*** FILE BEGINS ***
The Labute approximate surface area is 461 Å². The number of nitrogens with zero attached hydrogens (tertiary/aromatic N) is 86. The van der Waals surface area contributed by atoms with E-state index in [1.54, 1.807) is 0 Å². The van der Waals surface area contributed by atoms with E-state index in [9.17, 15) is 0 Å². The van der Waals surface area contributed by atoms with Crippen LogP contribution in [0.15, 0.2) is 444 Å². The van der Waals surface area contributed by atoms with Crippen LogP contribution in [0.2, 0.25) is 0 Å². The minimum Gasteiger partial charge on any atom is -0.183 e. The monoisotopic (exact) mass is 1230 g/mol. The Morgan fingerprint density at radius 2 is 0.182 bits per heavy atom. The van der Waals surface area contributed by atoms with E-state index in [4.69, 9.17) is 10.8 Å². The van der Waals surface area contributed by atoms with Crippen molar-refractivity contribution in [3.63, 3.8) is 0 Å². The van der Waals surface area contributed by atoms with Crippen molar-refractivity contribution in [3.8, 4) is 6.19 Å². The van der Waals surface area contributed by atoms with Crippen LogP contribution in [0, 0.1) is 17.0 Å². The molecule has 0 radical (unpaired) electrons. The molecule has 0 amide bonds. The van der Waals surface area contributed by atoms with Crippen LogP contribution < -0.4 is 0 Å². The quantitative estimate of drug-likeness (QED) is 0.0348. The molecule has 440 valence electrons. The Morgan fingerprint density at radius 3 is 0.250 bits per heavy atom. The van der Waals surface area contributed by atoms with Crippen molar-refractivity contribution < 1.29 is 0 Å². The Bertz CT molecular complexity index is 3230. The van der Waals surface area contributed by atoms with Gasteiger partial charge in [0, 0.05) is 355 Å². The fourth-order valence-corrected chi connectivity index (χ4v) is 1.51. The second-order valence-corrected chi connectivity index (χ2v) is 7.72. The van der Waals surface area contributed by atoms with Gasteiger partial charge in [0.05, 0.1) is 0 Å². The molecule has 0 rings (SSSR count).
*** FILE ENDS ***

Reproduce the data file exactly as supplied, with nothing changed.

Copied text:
The Labute approximate surface area is 461 Å². The number of nitrogens with zero attached hydrogens (tertiary/aromatic N) is 86. The van der Waals surface area contributed by atoms with E-state index in [1.54, 1.807) is 0 Å². The van der Waals surface area contributed by atoms with E-state index in [9.17, 15) is 0 Å². The van der Waals surface area contributed by atoms with Crippen LogP contribution in [0.15, 0.2) is 444 Å². The van der Waals surface area contributed by atoms with Crippen LogP contribution in [0.2, 0.25) is 0 Å². The minimum Gasteiger partial charge on any atom is -0.183 e. The monoisotopic (exact) mass is 1230 g/mol. The Morgan fingerprint density at radius 2 is 0.182 bits per heavy atom. The van der Waals surface area contributed by atoms with E-state index in [4.69, 9.17) is 10.8 Å². The van der Waals surface area contributed by atoms with Crippen molar-refractivity contribution in [3.63, 3.8) is 0 Å². The van der Waals surface area contributed by atoms with Crippen molar-refractivity contribution in [3.8, 4) is 6.19 Å². The van der Waals surface area contributed by atoms with Crippen LogP contribution in [0, 0.1) is 17.0 Å². The molecule has 0 radical (unpaired) electrons. The molecule has 0 amide bonds. The van der Waals surface area contributed by atoms with Crippen LogP contribution < -0.4 is 0 Å². The quantitative estimate of drug-likeness (QED) is 0.0348. The molecule has 440 valence electrons. The Morgan fingerprint density at radius 3 is 0.250 bits per heavy atom. The van der Waals surface area contributed by atoms with Crippen molar-refractivity contribution < 1.29 is 0 Å². The Bertz CT molecular complexity index is 3230. The van der Waals surface area contributed by atoms with Gasteiger partial charge in [0, 0.05) is 355 Å². The fourth-order valence-corrected chi connectivity index (χ4v) is 1.51. The second-order valence-corrected chi connectivity index (χ2v) is 7.72. The van der Waals surface area contributed by atoms with Gasteiger partial charge in [0.05, 0.1) is 0 Å². The molecule has 0 rings (SSSR count).